What does it mean to be business-friendly? If your community believes that it has a culture of saying yes to small businesses, what has been done to verify and credibly promote this culture? To test this theory, ask yourself the following questions:
- Is a small business-friendly attitude reflected in the zoning?
- Are there districts that allow multiple types of businesses to open easily without conditional use permits? For instance, if a cat café (it’s a new thing, Google it) wanted to open locally, is there anywhere this is feasible?
- How many meetings would it take to obtain the necessary approvals?
- What is the typical cost to a business that wants to open in an existing commercial space within your community? Are these appropriate relative to the local economy?
A 2014 study of permitting fees in mid-sized Wisconsin communities found that the typical cost of opening (with minor modifications) a new retail store in an existing building ranged from $450 to $2,000. If monthly storefront rent downtown is $500, permit fees exceeding that amount, if not adequately budgeted for, could have a significant negative impact on new business viability. Similarly, how many individuals or committees are involved in approvals required of the same small business prior to opening? Is there an easy way for a prospective business to understand the process and timeline for these various approvals?
In the same study, the same prospective new business would have required approvals from a range of one to four separate individuals or municipal bodies, often with different meeting frequencies and agenda requirements. In many instances, missing a notice deadline could delay a project by a month or more, similarly costing the business a substantial amount of (unbudgeted) lost revenue. Although these costs and delays might not seem significant relative to other startup costs, the average startup budget for small businesses is between $5,000 and $10,000, meaning that every penny counts, especially in the first year when business is slow.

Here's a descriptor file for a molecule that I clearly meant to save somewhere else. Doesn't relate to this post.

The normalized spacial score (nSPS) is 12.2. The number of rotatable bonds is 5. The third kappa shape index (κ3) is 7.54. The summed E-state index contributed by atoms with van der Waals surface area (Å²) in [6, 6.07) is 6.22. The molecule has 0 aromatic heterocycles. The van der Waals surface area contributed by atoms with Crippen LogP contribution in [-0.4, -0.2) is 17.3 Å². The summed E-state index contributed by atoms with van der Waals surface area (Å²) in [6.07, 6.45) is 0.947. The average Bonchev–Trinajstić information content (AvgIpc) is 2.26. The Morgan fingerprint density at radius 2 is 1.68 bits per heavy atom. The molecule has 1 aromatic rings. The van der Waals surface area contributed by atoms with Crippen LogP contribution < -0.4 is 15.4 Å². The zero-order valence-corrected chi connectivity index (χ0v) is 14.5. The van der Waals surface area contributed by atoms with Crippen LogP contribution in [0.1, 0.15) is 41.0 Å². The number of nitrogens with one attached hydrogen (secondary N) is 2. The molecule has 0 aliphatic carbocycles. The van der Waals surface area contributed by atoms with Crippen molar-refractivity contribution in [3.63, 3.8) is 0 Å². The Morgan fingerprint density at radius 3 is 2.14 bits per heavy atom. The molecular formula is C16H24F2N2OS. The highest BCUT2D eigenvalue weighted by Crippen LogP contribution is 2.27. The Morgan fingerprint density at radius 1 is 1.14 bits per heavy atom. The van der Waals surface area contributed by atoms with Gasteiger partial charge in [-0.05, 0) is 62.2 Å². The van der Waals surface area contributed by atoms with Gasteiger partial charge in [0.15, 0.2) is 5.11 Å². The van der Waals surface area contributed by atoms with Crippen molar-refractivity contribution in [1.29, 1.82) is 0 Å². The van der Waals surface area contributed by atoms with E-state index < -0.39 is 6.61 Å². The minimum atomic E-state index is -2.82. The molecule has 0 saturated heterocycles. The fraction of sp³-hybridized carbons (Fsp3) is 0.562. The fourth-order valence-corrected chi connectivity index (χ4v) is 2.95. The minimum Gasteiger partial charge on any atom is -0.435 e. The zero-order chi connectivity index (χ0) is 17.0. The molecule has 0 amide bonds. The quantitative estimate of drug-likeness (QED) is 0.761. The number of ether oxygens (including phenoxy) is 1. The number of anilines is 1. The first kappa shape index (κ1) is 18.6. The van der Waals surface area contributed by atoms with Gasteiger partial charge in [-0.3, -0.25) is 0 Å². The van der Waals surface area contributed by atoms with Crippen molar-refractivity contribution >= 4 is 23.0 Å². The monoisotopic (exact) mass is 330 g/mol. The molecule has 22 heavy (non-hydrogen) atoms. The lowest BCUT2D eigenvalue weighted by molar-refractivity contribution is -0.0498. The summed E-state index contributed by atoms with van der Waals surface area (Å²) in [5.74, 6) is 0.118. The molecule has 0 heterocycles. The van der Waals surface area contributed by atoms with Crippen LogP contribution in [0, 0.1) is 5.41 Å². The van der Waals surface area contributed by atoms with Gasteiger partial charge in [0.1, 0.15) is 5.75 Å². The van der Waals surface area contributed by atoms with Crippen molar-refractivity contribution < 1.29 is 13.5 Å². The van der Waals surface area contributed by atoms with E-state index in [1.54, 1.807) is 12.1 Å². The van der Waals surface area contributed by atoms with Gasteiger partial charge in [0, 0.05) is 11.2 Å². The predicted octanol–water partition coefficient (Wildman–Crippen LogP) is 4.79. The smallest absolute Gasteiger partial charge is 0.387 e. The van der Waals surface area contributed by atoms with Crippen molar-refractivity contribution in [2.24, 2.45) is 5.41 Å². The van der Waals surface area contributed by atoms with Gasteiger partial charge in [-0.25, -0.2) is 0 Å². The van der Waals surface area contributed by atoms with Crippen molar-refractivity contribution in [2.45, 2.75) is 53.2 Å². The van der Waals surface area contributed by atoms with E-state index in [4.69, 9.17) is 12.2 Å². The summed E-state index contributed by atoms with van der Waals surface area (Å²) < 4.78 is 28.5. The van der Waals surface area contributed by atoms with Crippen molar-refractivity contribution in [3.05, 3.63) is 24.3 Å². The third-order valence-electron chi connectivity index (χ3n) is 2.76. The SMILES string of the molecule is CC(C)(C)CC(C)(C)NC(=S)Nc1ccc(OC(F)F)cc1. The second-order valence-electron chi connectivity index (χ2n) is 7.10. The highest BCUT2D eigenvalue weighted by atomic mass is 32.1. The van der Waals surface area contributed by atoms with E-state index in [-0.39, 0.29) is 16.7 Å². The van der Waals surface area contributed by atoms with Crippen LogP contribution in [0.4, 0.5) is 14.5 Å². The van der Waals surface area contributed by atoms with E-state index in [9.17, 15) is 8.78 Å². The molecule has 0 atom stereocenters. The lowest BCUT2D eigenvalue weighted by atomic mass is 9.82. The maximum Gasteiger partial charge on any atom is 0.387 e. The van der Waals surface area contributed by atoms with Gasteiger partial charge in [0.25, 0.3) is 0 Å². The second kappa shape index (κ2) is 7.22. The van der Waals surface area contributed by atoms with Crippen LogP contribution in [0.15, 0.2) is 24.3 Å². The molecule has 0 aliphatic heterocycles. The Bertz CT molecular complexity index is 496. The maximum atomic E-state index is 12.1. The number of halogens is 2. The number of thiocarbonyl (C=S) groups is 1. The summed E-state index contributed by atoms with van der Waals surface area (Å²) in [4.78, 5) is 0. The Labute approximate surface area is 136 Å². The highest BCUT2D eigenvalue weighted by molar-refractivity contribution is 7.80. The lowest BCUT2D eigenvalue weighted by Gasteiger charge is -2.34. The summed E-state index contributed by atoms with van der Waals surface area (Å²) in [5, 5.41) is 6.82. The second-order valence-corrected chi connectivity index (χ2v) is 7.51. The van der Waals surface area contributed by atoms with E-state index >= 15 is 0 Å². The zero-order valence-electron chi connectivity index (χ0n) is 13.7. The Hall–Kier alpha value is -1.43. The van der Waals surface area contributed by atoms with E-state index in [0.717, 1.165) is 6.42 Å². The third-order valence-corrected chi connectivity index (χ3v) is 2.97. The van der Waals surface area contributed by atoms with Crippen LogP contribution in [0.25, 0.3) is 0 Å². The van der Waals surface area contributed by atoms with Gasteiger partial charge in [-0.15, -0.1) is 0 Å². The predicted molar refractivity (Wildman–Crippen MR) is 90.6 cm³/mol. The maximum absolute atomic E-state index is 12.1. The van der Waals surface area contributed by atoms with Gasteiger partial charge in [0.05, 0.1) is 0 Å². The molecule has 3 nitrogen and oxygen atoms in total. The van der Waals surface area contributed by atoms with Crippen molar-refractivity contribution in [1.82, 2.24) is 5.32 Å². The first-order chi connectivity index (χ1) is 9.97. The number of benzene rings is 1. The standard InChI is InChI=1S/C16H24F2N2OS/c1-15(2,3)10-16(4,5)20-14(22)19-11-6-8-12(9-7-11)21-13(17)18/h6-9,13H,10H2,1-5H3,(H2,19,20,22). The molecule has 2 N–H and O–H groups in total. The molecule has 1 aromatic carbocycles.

Communities wishing to truly become small business-friendly should review their permitting process from this perspective to identify and address potential issues, especially for the type of projects commonly associated with startup businesses. Additionally, communities can take some proactive steps to make this process easier and more transparent to prospective businesses, regardless of cost. Consider:
- Creating a new business guide highlighting important fees and deadlines.
- Cultivating a mentor network to help acclimate new businesses to the community.
- Maintain a cumulative list of potential prospects. It can take up to five years from concept to opening, and periodic messages to prospects makes them feel welcome while keeping your community top of mind.